BANCROFT (motor vessel)
Baltimore, Baltimore City
The motor vessel Bancroft is a glass-cabin launch built in 1925 by the City of Baltimore. She is a documented work vessel of five net tons, licensed to carry six or less passengers for hire in the coasting trade. She has a registered length of 28.7 feet, her beam is 8.6 feet, and her draft is 2.6 feet. This vessel strongly resembles older steam launches in hull form. The hull has a moderate sheer, a straight keel with some drag, a founded forefoot with nearly straight and upright stem rabbet, upright stern post, and thin modified elliptical transom of moderate overhang. Her mid-section is formed with short rise floor on round bilges, and she has upright topsides. The trunk cabin is long and high with large rectangular drop windows. The hull is constructed of fir planking, copper sheathed, with oak frames. All repairs have been made in the original style. The vessel is gas-screw driven and was originally powered with a Palmer 2-cylinder reciprocating engine, which was replaced with a Chris-Craft 6-cylinder L-head engine in 1956.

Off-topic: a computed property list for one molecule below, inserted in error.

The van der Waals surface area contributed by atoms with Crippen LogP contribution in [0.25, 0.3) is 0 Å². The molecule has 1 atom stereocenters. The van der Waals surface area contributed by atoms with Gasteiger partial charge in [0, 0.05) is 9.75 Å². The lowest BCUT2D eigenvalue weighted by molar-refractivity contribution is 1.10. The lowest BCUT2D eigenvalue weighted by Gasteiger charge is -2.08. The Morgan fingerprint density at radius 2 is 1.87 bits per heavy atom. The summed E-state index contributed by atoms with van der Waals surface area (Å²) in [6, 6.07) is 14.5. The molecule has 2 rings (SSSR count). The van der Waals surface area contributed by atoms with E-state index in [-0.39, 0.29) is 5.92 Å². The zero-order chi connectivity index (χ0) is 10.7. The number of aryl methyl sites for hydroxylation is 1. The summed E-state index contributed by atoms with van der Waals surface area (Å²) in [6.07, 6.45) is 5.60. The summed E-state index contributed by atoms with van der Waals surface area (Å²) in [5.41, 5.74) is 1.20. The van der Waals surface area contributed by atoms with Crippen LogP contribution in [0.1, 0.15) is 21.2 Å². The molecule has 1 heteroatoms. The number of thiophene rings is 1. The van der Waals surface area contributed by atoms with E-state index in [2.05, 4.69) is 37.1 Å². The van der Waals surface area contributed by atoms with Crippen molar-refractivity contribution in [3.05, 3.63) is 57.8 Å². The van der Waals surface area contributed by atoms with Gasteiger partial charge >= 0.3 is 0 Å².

The motor vessel Bancroft was built by Baltimore City’s Bureau of Harbors under the supervision of Bancroft Hall, Harbor Engineer. From the 1890s through the 1940s vessels of her design were used as water taxis, crew boats, light freight handlers, pilot boats, delivery craft for ship handlers, etc. They were prevalent in servicing commercial vessels until after World War II, when boats with planing hulls, larger engines, and faster speeds replaced them. The Bancroft, once of many, is today one of only a few examples of this type on the East Coast. The Bancroft was used continually for pier inspection by the City of Baltimore Harbor Engineer until 1966, when the Baltimore Harbor Bureau was merged into the Maryland Port Authority. Subsequently she was auctioned as surplus property and privately purchased. She is presently licensed to carry six or fewer passengers in the coasting trade.